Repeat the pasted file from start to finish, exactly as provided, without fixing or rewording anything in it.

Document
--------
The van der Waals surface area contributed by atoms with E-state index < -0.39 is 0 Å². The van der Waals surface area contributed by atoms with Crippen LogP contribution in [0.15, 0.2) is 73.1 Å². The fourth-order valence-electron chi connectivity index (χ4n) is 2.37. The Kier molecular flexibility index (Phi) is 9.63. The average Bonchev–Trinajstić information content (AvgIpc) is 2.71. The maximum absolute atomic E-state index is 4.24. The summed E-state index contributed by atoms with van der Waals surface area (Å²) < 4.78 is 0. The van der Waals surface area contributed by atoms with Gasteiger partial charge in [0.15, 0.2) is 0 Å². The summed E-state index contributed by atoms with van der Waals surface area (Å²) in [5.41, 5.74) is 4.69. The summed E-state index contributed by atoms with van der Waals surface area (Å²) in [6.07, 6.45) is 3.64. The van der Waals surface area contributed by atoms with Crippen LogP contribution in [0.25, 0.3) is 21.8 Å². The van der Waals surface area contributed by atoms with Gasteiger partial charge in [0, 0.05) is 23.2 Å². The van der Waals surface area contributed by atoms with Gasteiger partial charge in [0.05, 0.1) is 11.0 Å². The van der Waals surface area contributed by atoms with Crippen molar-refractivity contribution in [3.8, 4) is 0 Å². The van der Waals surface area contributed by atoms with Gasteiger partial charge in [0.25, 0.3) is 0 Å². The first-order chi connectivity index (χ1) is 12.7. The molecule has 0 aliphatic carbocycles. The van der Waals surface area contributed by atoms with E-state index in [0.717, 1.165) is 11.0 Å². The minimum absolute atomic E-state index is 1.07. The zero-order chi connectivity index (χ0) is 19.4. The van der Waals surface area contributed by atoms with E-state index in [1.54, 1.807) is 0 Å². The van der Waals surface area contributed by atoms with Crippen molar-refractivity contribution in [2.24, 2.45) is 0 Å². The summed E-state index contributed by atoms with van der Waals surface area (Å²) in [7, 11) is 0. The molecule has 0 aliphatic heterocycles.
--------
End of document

The van der Waals surface area contributed by atoms with E-state index < -0.39 is 0 Å². The van der Waals surface area contributed by atoms with Crippen LogP contribution in [0.15, 0.2) is 73.1 Å². The fourth-order valence-electron chi connectivity index (χ4n) is 2.37. The Kier molecular flexibility index (Phi) is 9.63. The average Bonchev–Trinajstić information content (AvgIpc) is 2.71. The maximum absolute atomic E-state index is 4.24. The summed E-state index contributed by atoms with van der Waals surface area (Å²) < 4.78 is 0. The van der Waals surface area contributed by atoms with Gasteiger partial charge in [0.15, 0.2) is 0 Å². The summed E-state index contributed by atoms with van der Waals surface area (Å²) in [5.41, 5.74) is 4.69. The summed E-state index contributed by atoms with van der Waals surface area (Å²) in [6.07, 6.45) is 3.64. The van der Waals surface area contributed by atoms with Crippen LogP contribution in [0.25, 0.3) is 21.8 Å². The van der Waals surface area contributed by atoms with Gasteiger partial charge in [0, 0.05) is 23.2 Å². The van der Waals surface area contributed by atoms with Gasteiger partial charge in [0.05, 0.1) is 11.0 Å². The van der Waals surface area contributed by atoms with Crippen molar-refractivity contribution in [3.8, 4) is 0 Å². The van der Waals surface area contributed by atoms with Gasteiger partial charge in [0.25, 0.3) is 0 Å². The first-order chi connectivity index (χ1) is 12.7. The molecule has 0 aliphatic carbocycles. The van der Waals surface area contributed by atoms with E-state index in [0.717, 1.165) is 11.0 Å². The minimum absolute atomic E-state index is 1.07. The zero-order chi connectivity index (χ0) is 19.4. The van der Waals surface area contributed by atoms with E-state index in [1.54, 1.807) is 0 Å². The van der Waals surface area contributed by atoms with Crippen molar-refractivity contribution in [2.24, 2.45) is 0 Å². The summed E-state index contributed by atoms with van der Waals surface area (Å²) in [7, 11) is 0. The molecule has 0 aliphatic heterocycles.